A restaurant at the corner of 62nd and Belmont

Portland is filled with people who get up in the morning and put their pants on backwards and then make the correction, at least it appears that way. The city itself wears suspenders and is in the midst of growing a very long beard, a beard so long that a pad of butter might stick to it, completely unbeknownst to the man dining in one of the city's brilliant new restaurants who talks to his companion with the butter stuck to his beard.

Anyone overhearing a conversation at an adjacent table could reasonably come to believe that a citizen here could tell you the difference between sadness and melancholy, and that anything misshapen one sees in the streets is that things' true shape.

Almost everyone walking around Portland appears to realize that the notion of the increasing gap between rich and poor, and what caused it, is much more complicated than presented by the current crop of politicians, all of whom have been feeding at the same trough for fifty years. Unless there's real systemic change the will of the people will continue to be unexpressed which, for the time being, could be a good thing, at least better than a bloody revolution.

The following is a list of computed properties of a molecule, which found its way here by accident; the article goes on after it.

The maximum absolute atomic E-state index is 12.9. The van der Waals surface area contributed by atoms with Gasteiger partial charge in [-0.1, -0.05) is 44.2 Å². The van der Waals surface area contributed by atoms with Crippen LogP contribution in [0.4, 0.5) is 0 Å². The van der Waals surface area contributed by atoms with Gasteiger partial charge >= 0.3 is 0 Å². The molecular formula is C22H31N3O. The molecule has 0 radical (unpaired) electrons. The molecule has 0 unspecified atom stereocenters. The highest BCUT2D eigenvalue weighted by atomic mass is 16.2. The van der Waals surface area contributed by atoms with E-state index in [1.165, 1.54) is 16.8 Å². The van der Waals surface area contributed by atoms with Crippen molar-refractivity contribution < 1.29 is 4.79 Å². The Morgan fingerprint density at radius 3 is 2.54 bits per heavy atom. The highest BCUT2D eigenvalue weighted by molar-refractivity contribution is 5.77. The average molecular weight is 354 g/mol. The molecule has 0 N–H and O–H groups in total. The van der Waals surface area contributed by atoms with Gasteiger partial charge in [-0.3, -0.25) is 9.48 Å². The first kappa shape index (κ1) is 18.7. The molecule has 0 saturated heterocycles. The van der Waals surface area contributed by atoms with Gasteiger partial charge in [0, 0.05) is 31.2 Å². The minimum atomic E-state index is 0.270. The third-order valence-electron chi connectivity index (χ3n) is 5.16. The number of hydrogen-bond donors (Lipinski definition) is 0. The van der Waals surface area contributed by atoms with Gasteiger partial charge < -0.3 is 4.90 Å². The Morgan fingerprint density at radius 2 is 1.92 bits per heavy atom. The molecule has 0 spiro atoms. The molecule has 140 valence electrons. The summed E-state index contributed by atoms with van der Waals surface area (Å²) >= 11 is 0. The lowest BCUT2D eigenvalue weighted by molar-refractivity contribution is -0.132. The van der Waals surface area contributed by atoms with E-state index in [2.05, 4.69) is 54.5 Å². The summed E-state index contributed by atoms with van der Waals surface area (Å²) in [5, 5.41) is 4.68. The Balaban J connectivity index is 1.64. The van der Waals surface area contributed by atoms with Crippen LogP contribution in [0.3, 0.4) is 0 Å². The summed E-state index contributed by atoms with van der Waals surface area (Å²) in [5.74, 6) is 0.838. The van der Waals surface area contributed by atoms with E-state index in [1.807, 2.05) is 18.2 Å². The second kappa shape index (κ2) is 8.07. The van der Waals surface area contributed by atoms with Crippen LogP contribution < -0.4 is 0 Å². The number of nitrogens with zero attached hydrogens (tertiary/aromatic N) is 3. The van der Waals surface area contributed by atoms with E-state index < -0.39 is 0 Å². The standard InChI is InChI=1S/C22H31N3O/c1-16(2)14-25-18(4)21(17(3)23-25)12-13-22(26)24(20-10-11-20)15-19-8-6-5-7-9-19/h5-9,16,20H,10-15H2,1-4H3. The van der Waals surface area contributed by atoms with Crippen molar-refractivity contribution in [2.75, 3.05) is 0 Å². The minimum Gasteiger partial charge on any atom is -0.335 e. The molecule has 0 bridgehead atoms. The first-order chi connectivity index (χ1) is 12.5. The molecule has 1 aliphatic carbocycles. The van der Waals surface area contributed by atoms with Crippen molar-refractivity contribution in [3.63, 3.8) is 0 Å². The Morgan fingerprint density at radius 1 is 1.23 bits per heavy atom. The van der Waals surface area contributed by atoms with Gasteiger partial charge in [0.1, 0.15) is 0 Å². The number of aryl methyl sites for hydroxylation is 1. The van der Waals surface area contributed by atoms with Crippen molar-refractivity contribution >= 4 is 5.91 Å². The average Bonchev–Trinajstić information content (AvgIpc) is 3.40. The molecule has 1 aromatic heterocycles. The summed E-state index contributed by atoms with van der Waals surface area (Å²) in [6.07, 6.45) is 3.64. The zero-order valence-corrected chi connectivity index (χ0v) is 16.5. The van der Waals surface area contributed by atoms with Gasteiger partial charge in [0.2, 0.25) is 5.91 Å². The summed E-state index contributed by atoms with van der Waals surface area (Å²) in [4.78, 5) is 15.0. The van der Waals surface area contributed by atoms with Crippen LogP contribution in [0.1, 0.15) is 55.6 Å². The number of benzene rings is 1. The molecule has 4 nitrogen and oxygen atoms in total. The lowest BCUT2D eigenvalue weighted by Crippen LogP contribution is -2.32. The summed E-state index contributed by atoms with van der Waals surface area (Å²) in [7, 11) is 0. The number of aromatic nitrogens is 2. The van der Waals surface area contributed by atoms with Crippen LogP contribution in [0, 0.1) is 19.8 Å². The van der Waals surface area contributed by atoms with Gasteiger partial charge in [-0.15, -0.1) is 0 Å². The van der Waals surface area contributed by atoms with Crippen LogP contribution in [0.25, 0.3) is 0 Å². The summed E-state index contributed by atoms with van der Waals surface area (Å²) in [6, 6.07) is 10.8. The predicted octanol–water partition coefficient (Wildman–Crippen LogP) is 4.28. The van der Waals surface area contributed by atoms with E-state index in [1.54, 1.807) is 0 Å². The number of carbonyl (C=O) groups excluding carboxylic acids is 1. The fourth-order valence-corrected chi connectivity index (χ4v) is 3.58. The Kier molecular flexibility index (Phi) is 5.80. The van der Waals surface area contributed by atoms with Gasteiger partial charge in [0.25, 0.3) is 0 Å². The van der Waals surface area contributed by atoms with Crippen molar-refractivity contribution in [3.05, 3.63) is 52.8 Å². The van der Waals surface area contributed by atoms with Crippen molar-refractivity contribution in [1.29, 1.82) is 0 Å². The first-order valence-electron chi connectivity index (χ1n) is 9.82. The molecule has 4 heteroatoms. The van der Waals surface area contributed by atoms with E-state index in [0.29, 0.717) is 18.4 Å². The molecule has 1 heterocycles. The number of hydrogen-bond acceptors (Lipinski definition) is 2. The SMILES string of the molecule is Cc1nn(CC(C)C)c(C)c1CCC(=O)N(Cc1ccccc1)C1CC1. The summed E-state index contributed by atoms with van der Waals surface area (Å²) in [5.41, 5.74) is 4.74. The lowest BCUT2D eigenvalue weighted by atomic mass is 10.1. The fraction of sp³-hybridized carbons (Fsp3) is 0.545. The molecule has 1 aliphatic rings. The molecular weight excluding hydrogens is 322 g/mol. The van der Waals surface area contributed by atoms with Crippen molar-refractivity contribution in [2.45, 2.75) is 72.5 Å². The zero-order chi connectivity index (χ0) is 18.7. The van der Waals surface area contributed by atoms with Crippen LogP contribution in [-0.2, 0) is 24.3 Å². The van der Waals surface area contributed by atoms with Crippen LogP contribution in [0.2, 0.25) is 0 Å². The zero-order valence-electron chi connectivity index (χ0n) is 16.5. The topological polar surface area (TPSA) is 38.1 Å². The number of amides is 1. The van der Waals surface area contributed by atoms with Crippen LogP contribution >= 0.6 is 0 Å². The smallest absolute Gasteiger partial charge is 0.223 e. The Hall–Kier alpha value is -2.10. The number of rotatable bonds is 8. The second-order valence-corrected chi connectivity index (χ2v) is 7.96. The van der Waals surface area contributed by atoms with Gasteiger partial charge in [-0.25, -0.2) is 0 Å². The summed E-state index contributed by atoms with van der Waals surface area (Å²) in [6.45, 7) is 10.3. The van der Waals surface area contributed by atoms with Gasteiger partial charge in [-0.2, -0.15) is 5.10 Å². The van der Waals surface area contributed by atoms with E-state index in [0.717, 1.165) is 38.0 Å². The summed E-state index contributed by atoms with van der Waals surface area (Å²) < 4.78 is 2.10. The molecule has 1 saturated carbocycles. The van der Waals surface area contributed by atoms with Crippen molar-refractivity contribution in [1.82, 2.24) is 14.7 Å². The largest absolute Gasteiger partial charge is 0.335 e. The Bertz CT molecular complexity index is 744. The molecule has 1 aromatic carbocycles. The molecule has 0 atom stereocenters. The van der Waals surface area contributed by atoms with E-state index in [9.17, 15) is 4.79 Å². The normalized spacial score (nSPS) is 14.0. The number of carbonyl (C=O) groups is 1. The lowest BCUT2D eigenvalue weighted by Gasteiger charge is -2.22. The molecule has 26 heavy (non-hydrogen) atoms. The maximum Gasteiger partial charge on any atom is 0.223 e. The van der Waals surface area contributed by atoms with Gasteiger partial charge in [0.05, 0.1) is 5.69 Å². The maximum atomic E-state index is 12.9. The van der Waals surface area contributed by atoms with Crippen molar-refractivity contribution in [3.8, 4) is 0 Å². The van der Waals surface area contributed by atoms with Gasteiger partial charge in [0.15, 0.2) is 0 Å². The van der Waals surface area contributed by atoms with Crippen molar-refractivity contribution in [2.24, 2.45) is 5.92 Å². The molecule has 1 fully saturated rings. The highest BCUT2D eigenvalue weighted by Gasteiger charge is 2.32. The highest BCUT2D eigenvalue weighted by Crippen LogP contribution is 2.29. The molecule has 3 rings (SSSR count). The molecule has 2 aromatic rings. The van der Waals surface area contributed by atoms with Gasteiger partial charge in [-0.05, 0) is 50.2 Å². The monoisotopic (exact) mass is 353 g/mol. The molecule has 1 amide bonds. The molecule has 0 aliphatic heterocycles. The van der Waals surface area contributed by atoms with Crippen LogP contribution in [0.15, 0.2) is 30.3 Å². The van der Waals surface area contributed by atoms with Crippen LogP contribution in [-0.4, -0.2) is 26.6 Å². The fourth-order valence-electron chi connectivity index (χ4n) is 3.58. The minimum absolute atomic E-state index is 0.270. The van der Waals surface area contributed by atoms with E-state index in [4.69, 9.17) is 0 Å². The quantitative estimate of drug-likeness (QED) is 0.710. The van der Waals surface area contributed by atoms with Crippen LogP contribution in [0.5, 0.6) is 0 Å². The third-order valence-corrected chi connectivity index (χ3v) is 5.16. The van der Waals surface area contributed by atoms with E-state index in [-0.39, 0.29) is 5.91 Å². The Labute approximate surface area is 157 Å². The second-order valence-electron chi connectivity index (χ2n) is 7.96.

Which one of the diners said , "Joan Didion is overrated"? We've got to know! It was neither a male or a female voice, and the umbrella over the table shielded the speakers true identity. Only later would it be revealed that it could have been either a man or a woman, as one of each had been dining together, making small talk at lunch. The tone of their voices were almost identical, though we'd soon discover that only the woman had a tattoo of a starfish on the back of her neck.

The sardine sandwich is to be savored at Coquine, a small restaurant in the Mt.Tabor neighborhood of Portland. The place makes its own Popsicles and is open for breakfast, lunch and dinner.